Researchers at the University of Texas Medical Branch (UTMB) recently found that for patients with chronic obstructive pulmonary disease (COPD), having oxygen therapy at home leads to more occurrences of burn injury. The study’s findings are published in the Mayo Clinic Proceedings.
The research team led by Alexander Duarte, MD, senior author and professor in of internal medicine at UTMB’s division of pulmonary critical care and sleep medicine analyzed claims data and enrollment of COPD patients aged over 66 years, all beneficiaries of Medicare, and assessed burn injury outcomes.
Results revealed that patients with COPD who underwent oxygen therapy at home were two times more prone (odds ratio, 2.43; 95% CI, 1.57-3.78) to have experienced a burn injury in the preceding 90 days, in comparison to patients with COPD that did not use the at-home oxygen therapy.
Results from a retrospective cohort investigation also revealed that the risk of burn injury was of 2.98 in every 1000 patents who underwent at-home oxygen therapy compared to 1.69 in every 1000 COPD patients who didn’t use oxygen therapy in a 22 months period of time. “The excess risk of a burn injury associated with oxygen was 0.704 per 1000 patients per year, and the number needed to harm was 1421,” the researchers said in a recent news release.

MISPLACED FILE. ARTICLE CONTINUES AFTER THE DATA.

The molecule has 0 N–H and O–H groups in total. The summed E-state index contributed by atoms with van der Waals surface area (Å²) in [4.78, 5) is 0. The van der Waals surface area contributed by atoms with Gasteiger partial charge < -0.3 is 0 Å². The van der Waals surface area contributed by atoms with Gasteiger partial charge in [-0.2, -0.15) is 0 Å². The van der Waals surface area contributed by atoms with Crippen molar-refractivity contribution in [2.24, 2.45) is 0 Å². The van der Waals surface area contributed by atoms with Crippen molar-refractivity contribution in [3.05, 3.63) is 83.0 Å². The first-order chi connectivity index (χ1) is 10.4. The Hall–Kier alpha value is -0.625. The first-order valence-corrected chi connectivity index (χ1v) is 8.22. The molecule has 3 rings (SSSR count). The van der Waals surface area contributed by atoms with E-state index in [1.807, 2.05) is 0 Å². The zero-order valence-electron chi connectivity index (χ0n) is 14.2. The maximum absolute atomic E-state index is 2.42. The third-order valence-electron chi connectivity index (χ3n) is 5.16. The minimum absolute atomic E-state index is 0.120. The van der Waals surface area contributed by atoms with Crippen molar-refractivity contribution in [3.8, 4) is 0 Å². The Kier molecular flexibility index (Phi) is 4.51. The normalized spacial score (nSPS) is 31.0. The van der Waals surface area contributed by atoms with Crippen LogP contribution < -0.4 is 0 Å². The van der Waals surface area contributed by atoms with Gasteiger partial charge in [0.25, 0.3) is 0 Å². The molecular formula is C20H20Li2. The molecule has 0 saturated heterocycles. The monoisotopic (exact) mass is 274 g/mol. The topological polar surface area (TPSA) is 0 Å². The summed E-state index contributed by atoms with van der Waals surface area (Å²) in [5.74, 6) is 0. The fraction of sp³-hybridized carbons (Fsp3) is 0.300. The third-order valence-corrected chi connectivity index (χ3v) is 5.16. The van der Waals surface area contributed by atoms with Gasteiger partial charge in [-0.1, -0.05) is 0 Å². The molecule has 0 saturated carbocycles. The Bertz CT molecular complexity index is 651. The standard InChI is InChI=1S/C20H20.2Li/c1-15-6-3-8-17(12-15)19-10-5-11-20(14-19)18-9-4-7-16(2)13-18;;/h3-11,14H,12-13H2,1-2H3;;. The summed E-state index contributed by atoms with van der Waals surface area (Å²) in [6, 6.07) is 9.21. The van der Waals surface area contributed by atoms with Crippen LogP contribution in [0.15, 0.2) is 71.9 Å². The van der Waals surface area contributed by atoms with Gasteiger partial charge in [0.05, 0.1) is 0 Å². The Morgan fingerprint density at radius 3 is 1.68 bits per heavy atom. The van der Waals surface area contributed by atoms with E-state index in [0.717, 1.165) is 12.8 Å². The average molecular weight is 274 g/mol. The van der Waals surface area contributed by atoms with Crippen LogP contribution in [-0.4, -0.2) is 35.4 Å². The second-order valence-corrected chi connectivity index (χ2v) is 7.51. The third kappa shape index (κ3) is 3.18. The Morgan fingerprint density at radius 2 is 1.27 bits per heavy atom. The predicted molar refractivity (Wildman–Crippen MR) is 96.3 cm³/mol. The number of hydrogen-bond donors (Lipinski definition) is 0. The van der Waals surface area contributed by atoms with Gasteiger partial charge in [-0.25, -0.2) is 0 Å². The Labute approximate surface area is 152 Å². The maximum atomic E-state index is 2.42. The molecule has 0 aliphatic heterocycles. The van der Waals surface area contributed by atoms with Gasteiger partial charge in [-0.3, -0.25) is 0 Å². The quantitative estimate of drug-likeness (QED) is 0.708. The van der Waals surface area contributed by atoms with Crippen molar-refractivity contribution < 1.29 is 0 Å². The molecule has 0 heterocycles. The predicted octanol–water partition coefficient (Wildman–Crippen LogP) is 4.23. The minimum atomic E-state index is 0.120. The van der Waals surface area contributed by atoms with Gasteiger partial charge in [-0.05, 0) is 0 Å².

The research team also found that the factors more associated with an increase in the risk of burn injury were related to low socioeconomic status, male gender and the presence of 3 or more associated comorbidities.
Based on these results, the researchers mentioned that although at-home oxygen therapy improved lung function, their research shows that clinicians should take additional approaches to reduce the risk of burn injury in patients with COPD.
“The benefits of oxygen in COPD patients outweigh the modest risks of burn injury,” Duarte said in a news release. “However, health care professionals should educate and counsel patients and their families on the potential risk of burn injury and attempt to decrease this risk before prescribing home oxygen therapy.”
In other news on COPD, San Jose, California based LifeMap Solutions, a digital therapeutics provider startup subsidiary of BioTime, Inc., has launched a pilot program for COPD Navigator, an Apple HealthKit-compliant iOS app that enables patients to monitor and manage COPD symptoms.
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